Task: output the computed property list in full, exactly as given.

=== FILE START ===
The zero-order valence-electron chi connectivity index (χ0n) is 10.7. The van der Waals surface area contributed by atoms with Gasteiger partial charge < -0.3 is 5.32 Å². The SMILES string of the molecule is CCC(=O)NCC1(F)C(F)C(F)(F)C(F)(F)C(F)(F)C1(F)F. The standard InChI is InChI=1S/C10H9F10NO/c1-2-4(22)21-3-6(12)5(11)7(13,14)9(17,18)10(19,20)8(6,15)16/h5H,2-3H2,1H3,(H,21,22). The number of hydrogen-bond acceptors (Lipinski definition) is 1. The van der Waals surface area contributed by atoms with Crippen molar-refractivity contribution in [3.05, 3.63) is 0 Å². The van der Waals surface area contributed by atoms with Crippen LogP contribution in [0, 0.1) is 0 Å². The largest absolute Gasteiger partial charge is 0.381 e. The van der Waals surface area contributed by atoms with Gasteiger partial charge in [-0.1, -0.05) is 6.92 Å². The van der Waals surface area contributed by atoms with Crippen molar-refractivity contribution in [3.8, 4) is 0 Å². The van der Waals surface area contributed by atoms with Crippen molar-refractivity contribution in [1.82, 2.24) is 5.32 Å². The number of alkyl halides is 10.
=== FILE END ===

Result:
The zero-order valence-electron chi connectivity index (χ0n) is 10.7. The van der Waals surface area contributed by atoms with Gasteiger partial charge < -0.3 is 5.32 Å². The SMILES string of the molecule is CCC(=O)NCC1(F)C(F)C(F)(F)C(F)(F)C(F)(F)C1(F)F. The standard InChI is InChI=1S/C10H9F10NO/c1-2-4(22)21-3-6(12)5(11)7(13,14)9(17,18)10(19,20)8(6,15)16/h5H,2-3H2,1H3,(H,21,22). The number of hydrogen-bond acceptors (Lipinski definition) is 1. The van der Waals surface area contributed by atoms with Crippen molar-refractivity contribution in [3.05, 3.63) is 0 Å². The van der Waals surface area contributed by atoms with Crippen LogP contribution in [0, 0.1) is 0 Å². The largest absolute Gasteiger partial charge is 0.381 e. The van der Waals surface area contributed by atoms with Gasteiger partial charge in [-0.1, -0.05) is 6.92 Å². The van der Waals surface area contributed by atoms with Crippen molar-refractivity contribution in [3.8, 4) is 0 Å². The van der Waals surface area contributed by atoms with Crippen molar-refractivity contribution in [1.82, 2.24) is 5.32 Å². The number of alkyl halides is 10.